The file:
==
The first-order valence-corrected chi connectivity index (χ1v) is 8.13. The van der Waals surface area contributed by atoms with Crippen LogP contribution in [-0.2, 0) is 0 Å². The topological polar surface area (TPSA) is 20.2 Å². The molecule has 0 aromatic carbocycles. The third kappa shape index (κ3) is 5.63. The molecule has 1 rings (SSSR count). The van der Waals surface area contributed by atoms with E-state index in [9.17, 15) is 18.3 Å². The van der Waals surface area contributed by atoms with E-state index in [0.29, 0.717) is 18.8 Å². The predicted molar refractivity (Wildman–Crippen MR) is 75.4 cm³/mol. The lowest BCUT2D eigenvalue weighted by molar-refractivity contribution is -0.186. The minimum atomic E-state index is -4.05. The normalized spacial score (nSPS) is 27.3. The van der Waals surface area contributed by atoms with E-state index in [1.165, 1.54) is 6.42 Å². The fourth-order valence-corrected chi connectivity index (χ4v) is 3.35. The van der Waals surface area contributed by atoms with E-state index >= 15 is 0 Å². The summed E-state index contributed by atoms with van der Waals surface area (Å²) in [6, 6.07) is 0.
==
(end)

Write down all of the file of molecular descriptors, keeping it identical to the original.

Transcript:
The first-order valence-corrected chi connectivity index (χ1v) is 8.13. The van der Waals surface area contributed by atoms with Crippen LogP contribution in [-0.2, 0) is 0 Å². The topological polar surface area (TPSA) is 20.2 Å². The molecule has 0 aromatic carbocycles. The third kappa shape index (κ3) is 5.63. The molecule has 1 rings (SSSR count). The van der Waals surface area contributed by atoms with E-state index in [9.17, 15) is 18.3 Å². The van der Waals surface area contributed by atoms with E-state index in [0.29, 0.717) is 18.8 Å². The predicted molar refractivity (Wildman–Crippen MR) is 75.4 cm³/mol. The lowest BCUT2D eigenvalue weighted by molar-refractivity contribution is -0.186. The minimum atomic E-state index is -4.05. The normalized spacial score (nSPS) is 27.3. The van der Waals surface area contributed by atoms with E-state index in [1.165, 1.54) is 6.42 Å². The fourth-order valence-corrected chi connectivity index (χ4v) is 3.35. The van der Waals surface area contributed by atoms with E-state index >= 15 is 0 Å². The summed E-state index contributed by atoms with van der Waals surface area (Å²) in [6, 6.07) is 0.